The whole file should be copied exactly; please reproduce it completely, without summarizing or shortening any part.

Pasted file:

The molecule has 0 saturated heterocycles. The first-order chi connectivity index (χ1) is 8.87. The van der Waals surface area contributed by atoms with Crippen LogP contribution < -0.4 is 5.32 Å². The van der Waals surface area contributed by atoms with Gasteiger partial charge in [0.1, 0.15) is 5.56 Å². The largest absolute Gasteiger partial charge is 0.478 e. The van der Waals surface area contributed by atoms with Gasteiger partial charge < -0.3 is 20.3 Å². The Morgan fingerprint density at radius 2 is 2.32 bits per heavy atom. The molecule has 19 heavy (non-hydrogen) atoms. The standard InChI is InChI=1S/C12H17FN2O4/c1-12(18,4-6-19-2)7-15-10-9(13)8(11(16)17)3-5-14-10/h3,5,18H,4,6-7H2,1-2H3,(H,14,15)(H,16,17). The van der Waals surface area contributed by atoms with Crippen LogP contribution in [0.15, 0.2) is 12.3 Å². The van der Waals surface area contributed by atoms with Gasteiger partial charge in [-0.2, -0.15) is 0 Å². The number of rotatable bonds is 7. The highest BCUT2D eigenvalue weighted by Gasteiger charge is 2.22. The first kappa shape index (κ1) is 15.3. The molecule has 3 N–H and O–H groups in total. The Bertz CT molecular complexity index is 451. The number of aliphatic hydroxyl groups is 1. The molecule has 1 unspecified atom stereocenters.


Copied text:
The molecule has 0 saturated heterocycles. The first-order chi connectivity index (χ1) is 8.87. The van der Waals surface area contributed by atoms with Crippen LogP contribution < -0.4 is 5.32 Å². The van der Waals surface area contributed by atoms with Gasteiger partial charge in [0.1, 0.15) is 5.56 Å². The largest absolute Gasteiger partial charge is 0.478 e. The van der Waals surface area contributed by atoms with Gasteiger partial charge < -0.3 is 20.3 Å². The Morgan fingerprint density at radius 2 is 2.32 bits per heavy atom. The molecule has 19 heavy (non-hydrogen) atoms. The standard InChI is InChI=1S/C12H17FN2O4/c1-12(18,4-6-19-2)7-15-10-9(13)8(11(16)17)3-5-14-10/h3,5,18H,4,6-7H2,1-2H3,(H,14,15)(H,16,17). The van der Waals surface area contributed by atoms with Crippen LogP contribution in [0.15, 0.2) is 12.3 Å². The van der Waals surface area contributed by atoms with Gasteiger partial charge in [-0.2, -0.15) is 0 Å². The number of rotatable bonds is 7. The highest BCUT2D eigenvalue weighted by Gasteiger charge is 2.22. The first kappa shape index (κ1) is 15.3. The molecule has 3 N–H and O–H groups in total. The Bertz CT molecular complexity index is 451. The number of aliphatic hydroxyl groups is 1. The molecule has 1 unspecified atom stereocenters.